In moving the Resolution which has been placed in my hands, it will not be necessary to detain the House at any length with the history of the events of the past two years, so far as they have affected the relations of Turkey and Greece. It is in the recollection of all of us that the result of that unhappy war of last year left Greece practically at the mercy of Turkey, with finances which had been before in a disordered state reduced to practical bankruptcy, with a defeated army, and in a condition perilous to her future existence as a nation. Sir, in these circumstances, the Committee will remember that the European Powers felt it necessary to step in. A peace was made involving the payment of a large indemnity from Greece to Turkey. The European Powers, seeing the desperate condition of Greece, and recognising the necessity of delivering the province of Thessaly from Turkish occupation, appointed a Commission in which each of the six Powers were represented, to inquire into the financial state of the Greek Kingdom. That Commission held a thorough and exhaustive inquiry, and made a Report early in the present year, which, I think, fully stated both the present circumstances and future prospects of Greece. It appeared from that Report that, owing to the great expenditure on the war, owing to the loss by Greece of one of her best provinces, the finances of the country could not be expected to revert again to a state of equilibrium until 1903, and that, in the meantime, large sums would have to be provided, not only for the indemnity to Turkey, of about £3,700,000 in our money, and the further sum by way of compensation for injuries to private persons done by the Greek troops amounting to £92,000, but to make provision for the deficit in the Greek Budget for 1897–98, and for the conversion of the floating Debt, and for future possibilities between 1898 and 1903. It has been calculated, after full examination by this Commission, that in the year 1903 the revenue of Greece may be expected to amount to £2,495,000, or thereabouts, that the necessary expenses of administration will amount to about £1,618,000, which would leave a sum of £877,000 for the payment of interest and sinking fund on the existing Debt of Greece, and for the same purpose on the Debt which would now have to be contracted for the purposes which I have described Provision has been made by a law, which has been passed by the Greek Parliament, for the institution of a Commission of International Control over the finances of the country. To that Commission will be allotted certain definite sums arising from some internal revenues, and also from the customs of certain places which will provide a total amount adequate for the service of the existing Greek Debt, the interest on which will be very largely reduced, and also for the service of the Debt which it is now necessary to contract. It is estimated that the service of the existing Greek Debt will require the sum of £625,000 a year, leaving £250,000 for the service of the new Debt. Now the amount of the new Debt, it is proposed, shall be the sum of £6,800,000. Of that £3,800,000 will be required for the indemnity to Turkey and compensation to persons injured during the war by Greek troops, and £1,200,000 will be needed to meet the deficit of 1897–98, making a total of £5,000,000. It is proposed that a loan of that amount shall be issued at once, as soon as the necessary arrangements can be completed, leaving a sum of £1,000,000 to be issued for the purpose of converting the floating Debt of Greece—of course, to those who hold the floating Debt—and a further sum of £800,000 to be issued by such future instalments as may be necessary for deficits expected to arise subsequent to 1898. Well, it will be obvious to the Committee that, looking to circumstances that have occurred, the credit of Greece in the market could not by any possibility raise the sum of £6,800,000 on an annual payment of no more than £250,000. Therefore, the case that was presented to the Powers was this: that unless some of the Powers were prepared to extend the advantages of their credit to Greece, it would be practically impossible for Greece to recover her position as a nation and absolutely impossible for her to fulfil the terms of her Treaty with Turkey, under which, on the payment of the indemnity, Thessaly was to be evacuated by the Turkish troops. Therefore, having taken this matter into consideration, Her Majesty's Government, together with the Governments of France and Russia, have agreed to give Greece the benefit of their credit by guaranteeing a loan of the amount I have stated. It is proposed, as I have said, that the maximum amount of the loan will be £6,800,000. This will cover the whole amount of Greece's borrowing requirements, and will effect the conversion of the floating Debt. The amount immediately raised being £5,000,000, it is proposed that it shall be raised in bonds bearing interest at the rate of two and a-half per cent., to be issued at a fixed price at the highest rate which the state of the market at the date of issue will permit. Greece shall pay an annuity of two and a-half per cent. for the first five years, and thereafter three and three-fifths per cent., by which the loan will be repaid in about 53 years from the date of issue. The sinking fund will be applied in annual drawings of the bonds at par, and the loan will be convertible at the end of 20 years. I do not know that on the financial side of the question I have much to add to what I have already stated. From what I have said the Committee will see the extent of the responsibility of the country. The guarantee is proposed to be joint and several, and the payment to Greece will be secured by the Commission of International Control, to which the revenues I have referred to have been assigned by the law passed by the Greek Parliament. There is a further point to which the right hon. Gentleman the Member for West Monmouth has already alluded, and to which all of us will attach the most vital importance. Is it reasonably secure that the payment of the indemnity will result in the evacuation of Thessaly? Now, Sir, on that I may state to the Committee that it is provided by Article VII. of the Law of Control, which has been passed by the Greek Chamber with the approval of the six Powers, that the proceeds of the loan for the war indemnity, and for compensation to private individuals, will be held in their entirety at the disposal of the International Commission, which shall employ them for the payment to be made to the account of Turkey, in conformity with the arrangements effected by the Greek Government, so that it is not possible that the indemnity shall be paid to Turkey otherwise than as settled by agreement between the Powers and Greece. It is notorious that Greece is not the only impecunious Power in this matter, and that even for the purpose of enabling the evacuation of Thessaly to be effected it is necessary that Turkey should be put in funds. It is quite clear, consequently, that Turkey cannot obtain the indemnity without the evacuation under the provisions I have referred to, and she will have every interest in fulfilling her engagement and effecting the evacuation at as early a day as possible. But I have further to add that we are now in communication with the other Powers, who are working in complete harmony with us in this matter, with a view of fixing beforehand the exact date of the payment of the indemnity, so that if it be necessary, as I do not anticipate, to exercise any pressure on Turkey, that pressure will be unanimously exercised by the European Powers. I hope I have explained sufficiently what are the terms of the proposed loan, and I shall be glad to give any further information on the subject which may be in my power. I may add that the terms of the Convention will be affixed to the Bill, so that the House will, when the Bill is printed, be able to see precisely the nature of the obligations by which it is proposed this country shall be bound.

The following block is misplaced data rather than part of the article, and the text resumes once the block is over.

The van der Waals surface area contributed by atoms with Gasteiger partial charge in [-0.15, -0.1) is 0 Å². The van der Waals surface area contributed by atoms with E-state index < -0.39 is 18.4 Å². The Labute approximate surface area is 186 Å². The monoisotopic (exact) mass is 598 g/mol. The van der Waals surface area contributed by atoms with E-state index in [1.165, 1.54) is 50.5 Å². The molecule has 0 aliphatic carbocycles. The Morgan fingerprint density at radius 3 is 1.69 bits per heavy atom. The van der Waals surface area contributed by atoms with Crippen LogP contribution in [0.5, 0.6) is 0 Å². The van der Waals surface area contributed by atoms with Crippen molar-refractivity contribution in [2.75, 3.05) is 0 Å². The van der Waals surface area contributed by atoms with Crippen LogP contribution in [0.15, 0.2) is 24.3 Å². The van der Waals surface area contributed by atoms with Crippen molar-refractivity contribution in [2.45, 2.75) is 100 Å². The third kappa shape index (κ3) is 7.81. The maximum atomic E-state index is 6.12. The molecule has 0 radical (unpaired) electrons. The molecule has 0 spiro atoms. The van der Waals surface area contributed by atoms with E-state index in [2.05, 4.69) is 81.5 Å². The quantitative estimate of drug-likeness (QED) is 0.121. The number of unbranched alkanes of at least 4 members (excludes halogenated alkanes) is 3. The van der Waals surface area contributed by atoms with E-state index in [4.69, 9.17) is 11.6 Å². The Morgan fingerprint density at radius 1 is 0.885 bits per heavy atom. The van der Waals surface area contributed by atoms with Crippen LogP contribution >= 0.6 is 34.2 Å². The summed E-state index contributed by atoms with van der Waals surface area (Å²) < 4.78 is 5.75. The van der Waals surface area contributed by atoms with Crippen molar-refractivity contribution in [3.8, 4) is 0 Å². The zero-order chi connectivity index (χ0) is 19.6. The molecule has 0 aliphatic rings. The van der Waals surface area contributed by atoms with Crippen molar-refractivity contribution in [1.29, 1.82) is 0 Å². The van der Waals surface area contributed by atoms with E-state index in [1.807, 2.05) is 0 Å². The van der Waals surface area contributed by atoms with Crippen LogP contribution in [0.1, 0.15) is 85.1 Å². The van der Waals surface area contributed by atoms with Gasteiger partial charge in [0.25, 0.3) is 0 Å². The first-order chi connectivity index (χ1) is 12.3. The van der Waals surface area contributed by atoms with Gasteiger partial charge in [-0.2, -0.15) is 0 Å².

asked whether the obligations of Greece towards Turkey, under the Convention of 1881, had been taken into account, or whether the engagements entered into 17 years ago were nugatory and of no effect. If, he said, nothing had been done towards fulfilling that engagement, it threw rather a lurid light upon the prospects of the new Loan.